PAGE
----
Although we hope to see a day in the not-too-distant future when all major car companies are riding the electric car bandwagon, right now there are only a few that are brave enough to really take the plunge. Chevy is coming out with the Volt, of course, and Toyota has something in the works, but Nissan is leading the pack in terms of ZEVs.
A note on the lingo: ZEV stands for Zero Emission Vehicle (it’s not the name of a car), as opposed to just EV which stands for Electric Vehicle. The Volt will be an EV, meaning that it will run on an electric motor. But, since it will contain a gas engine to kick in should the electric motor run out of juice, it does not qualify as a ZEV, which is entirely electric.
Nissan has a prototype 5-seater ZEV that will be ready for sale in 2010. Don’t get too excited, though – you aren’t going to get one. At first, Nissan’s car will only be available to be purchased in fleets. By about 2012, though, they will be sold to the mass market. And Nissan promises they will be cheap. I’m not going to hold my breath, since the Volt was also supposed to be “cheap”, and now it looks like it will cost over $40k. But if Nissan’s promise comes true, their ZEV will be cost competitive with cars like the Honda Civic. And that’s before the $7,500 tax incentive being offered as part of the stimulus bill. That means it could cost you less than $20k.
The prototype consists of ZEV guts housed inside the body of a Nissan Cube, with the battery stored under the floor of the car to make the interior all the more roomy. Nissan is driving the car along the California coast to promote the technology. Yesterday, it made its first stop in San Diego, to celebrate Nissan’s new partnership with San Diego Gas & Electric, the region’s largest power utility. SDG&E has committed to purchase a fleet of 100 vehicles, but their commitment to the technology goes further.
The two companies are forming a partnership to study and develop the technology and infrastructure needed to make a charging network work. They will install charging stations in public places and see how well they serve customers’ needs. They will also be experimenting with new technologies, such as high-voltage charging stations that will supposedly be capable of charging a ZEV in 26 minutes (as opposed to hours and hours), and safety devices to ensure that the high-voltage electricity doesn’t cause any unwanted accidents.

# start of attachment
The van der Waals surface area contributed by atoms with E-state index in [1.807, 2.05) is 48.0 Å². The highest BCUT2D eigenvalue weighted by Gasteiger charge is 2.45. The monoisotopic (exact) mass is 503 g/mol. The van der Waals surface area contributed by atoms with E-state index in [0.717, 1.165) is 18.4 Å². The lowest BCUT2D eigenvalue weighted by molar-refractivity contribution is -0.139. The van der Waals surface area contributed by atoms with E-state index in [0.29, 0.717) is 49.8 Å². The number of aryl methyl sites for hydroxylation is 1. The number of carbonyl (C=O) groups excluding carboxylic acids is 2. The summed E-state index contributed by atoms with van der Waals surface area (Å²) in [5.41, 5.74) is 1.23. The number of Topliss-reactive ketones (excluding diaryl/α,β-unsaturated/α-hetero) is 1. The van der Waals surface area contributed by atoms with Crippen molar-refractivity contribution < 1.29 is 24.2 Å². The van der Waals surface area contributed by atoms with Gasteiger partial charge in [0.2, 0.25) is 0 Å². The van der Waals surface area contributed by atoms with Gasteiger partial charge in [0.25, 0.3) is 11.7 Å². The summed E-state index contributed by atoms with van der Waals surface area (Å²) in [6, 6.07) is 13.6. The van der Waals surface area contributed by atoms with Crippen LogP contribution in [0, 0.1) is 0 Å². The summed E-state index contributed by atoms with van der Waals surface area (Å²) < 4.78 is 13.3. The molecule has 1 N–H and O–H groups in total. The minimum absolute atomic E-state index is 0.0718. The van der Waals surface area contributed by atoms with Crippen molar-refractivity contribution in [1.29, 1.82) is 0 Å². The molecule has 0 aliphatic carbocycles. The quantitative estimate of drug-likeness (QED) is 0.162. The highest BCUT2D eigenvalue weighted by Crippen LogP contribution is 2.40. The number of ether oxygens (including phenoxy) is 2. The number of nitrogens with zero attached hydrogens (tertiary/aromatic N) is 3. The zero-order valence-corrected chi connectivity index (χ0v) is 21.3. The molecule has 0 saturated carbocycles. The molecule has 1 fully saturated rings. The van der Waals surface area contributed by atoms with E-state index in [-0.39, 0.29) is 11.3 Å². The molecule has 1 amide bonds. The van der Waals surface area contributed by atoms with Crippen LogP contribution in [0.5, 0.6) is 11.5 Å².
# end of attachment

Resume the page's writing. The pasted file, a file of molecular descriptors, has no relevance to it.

Some suggest that partnerships like these could threaten startups like Coulomb Technologies, which is developing its own brand of charging station, and Better Place, which hopes to one day sell/deploy both charging infrastructure and the cars as well. In fact, Nissan itself is supposed to provide the vehicles for Better Place. So why is Nissan developing what could be seen as a competing technology with a different company?
Of course, it's possible that Better Place is in on the collaboration as well. Perhaps information and ideas will be shared between all three companies. On the other hand, maybe not. After all, Nissan is putting a lot into their ZEV program, and they want to make sure these cars sell. Even if they think Better Place has a brilliant idea, it never makes sense to put all your eggs in one basket. By getting involved in multiple projects, Nissan can learn more about what needs to happen to ensure that their ZEVs sell once they hit the mass market.
So maybe this does mean that large car makers and utilities are going to squeeze out the startups and take over the electric vehicle and infrastructure market. But if that means that the world becomes a place where large corporations are actively converting our cars from gasoline to electric...
written by Nick, March 26, 2009
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